The effect of single-particle space-momentum angle distribution on two-pion HBT correlation in relativistic heavy-ion collisions using a multiphase transport model

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Hang Yang, Qichun Feng, Yanyv Ren, Jingbo Zhang and Lei Huo. The effect of single-particle space-momentum angle distribution on two-pion HBT correlation in relativistic heavy-ion collisions by using a multiphase transport model[J]. Chinese Physics C. doi: 10.1088/1674-1137/ac1856
Hang Yang, Qichun Feng, Yanyv Ren, Jingbo Zhang and Lei Huo. The effect of single-particle space-momentum angle distribution on two-pion HBT correlation in relativistic heavy-ion collisions by using a multiphase transport model[J]. Chinese Physics C.  doi: 10.1088/1674-1137/ac1856 shu
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The effect of single-particle space-momentum angle distribution on two-pion HBT correlation in relativistic heavy-ion collisions using a multiphase transport model

    Corresponding author: Jingbo Zhang, jinux@hit.edu.cn
  • School of Physics, Harbin Institute of Technology, Harbin 150001, China

Abstract: Using the string melting version of a multiphase transport (AMPT) model, we analyze the transverse momentum dependence of the HBT radius $R_{\rm s}$ and the single-pion angle distribution on the transverse plane in central Au+Au collisions at $\sqrt{S_{NN}}$=19.6, 27, 39, 62.4, and 200 GeV. Additionally, a numerical connection between these two phenomena is established with a series of functions. We can estimate the single-pion angle distribution on the transverse plane from HBT analysis.

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    I.   INTRODUCTION
    • The two-pion intensity interferometry method, also called the Hanbury-Brown Twiss (HBT) method, was first performed by Hanbury, Brown, and Twiss to measure the angular diameter of stars in the 1950s [1]. Later, G. Goldhaber, S. Goldhaber, W. Lee, and A. Pais extended this method in particle physics to study the angular distribution of identical pion pairs in $ \overline{p}+p $ collisions [2]. Since then, two-pion interferometry has been widely used in high-energy heavy-ion collisions.

      In the Relativistic Heavy Ion Collider, a new state of matter, known as a quark-gluon-plasma (QGP), has been found [3]. QGP is strongly interacting partonic matter formed by deconfined quarks and gluons under extreme temperature and energy density. This state is similar to the early time of the universe after the big bang [4]. Furthermore, there is a critical end point (CEP) at the boundaries between the QGP and hadronic gas in the QCD phase diagram [5]. The RHIC collaboration is searching for this CEP using the beam energy scan (BES) program [6]. The HBT method is a useful tool in these investigations, as it can provide the space-time and dynamic information of the freeze-out state of the source [7, 8]. Near this CEP, the abnormal dynamic characteristics of the critical system will lead to a sudden change in the transport coefficients, meaning the HBT method can also be used to estimate the CEP [9, 10].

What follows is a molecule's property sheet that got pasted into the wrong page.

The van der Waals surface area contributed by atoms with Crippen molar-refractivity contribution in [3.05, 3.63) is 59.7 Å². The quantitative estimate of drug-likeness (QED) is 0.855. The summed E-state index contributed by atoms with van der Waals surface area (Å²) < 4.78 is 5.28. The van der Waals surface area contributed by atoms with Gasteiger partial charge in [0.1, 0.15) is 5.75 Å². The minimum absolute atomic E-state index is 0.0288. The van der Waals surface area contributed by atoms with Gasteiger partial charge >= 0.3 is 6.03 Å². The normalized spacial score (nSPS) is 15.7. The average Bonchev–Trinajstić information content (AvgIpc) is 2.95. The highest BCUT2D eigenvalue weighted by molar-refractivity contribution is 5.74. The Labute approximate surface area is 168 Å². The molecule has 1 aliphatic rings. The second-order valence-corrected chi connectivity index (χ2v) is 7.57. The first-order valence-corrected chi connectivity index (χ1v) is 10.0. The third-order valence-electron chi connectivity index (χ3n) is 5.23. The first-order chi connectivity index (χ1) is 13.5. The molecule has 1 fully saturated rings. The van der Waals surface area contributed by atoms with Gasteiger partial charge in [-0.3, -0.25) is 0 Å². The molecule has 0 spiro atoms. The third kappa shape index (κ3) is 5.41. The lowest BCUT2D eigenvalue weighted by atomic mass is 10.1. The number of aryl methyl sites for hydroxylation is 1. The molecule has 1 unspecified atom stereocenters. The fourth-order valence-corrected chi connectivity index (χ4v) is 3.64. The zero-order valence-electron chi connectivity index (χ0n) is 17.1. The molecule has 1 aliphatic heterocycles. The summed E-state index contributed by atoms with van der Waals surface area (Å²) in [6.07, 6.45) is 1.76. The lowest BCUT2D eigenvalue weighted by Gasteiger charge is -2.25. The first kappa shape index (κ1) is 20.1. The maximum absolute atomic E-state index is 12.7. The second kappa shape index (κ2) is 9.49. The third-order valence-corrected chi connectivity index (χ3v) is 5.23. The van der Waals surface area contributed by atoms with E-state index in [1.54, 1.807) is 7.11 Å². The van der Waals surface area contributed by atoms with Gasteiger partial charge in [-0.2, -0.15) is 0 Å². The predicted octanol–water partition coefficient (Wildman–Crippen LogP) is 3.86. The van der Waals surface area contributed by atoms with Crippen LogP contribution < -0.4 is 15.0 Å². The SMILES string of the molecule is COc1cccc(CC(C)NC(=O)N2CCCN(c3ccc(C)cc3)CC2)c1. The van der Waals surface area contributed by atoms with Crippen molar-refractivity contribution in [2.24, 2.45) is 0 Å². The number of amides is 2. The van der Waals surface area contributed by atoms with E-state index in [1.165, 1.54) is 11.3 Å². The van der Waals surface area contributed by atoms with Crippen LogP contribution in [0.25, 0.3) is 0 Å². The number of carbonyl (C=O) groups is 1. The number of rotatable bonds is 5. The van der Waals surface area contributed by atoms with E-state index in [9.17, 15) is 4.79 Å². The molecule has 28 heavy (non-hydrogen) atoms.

Many collaborations have already presented some HBT results for different collisions and energies [11-14]. When the HBT radii for the same collision energy were analyzed, the radii decreased with increasing transverse momentum of the pion pairs. This phenomenon, known as the transverse momentum dependence of HBT radii, is attributed to the space-momentum correlation [15, 16], which is caused by the collective flow [17]. We can obtain more information about the collective flow by studying the transverse momentum dependence of the HBT radii, making it important to study this space-momentum correlation. Hence, we introduce the single-particle space-momentum angle distribution to describe this space-momentum correlation. When the particles freeze out, there will be a finite angle between the radius vector and the momentum vector. Figure 1 displays the diagram of this angle and its projection angle $ \Delta \theta $ on the transverse plane. Here, the single-particle space-momentum angle distribution is the quantification of the space-momentum correlation [18]. As this paper focuses on the transverse plane, we only employ the angle $ \Delta \theta $.

      Figure 1.  Diagram of $ \Delta\varphi $ and $ \Delta \theta $. $ \Delta\varphi $ is the angle between $ {{\boldsymbol{r}}} $ and $ {{\boldsymbol{p}}} $, and $ \Delta \theta $ is the angle between $ {\boldsymbol{r}}_{\rm{T}} $ and $ {\boldsymbol{p}}_{\rm{T}} $, at the freeze-out time. The origin is the center of the source.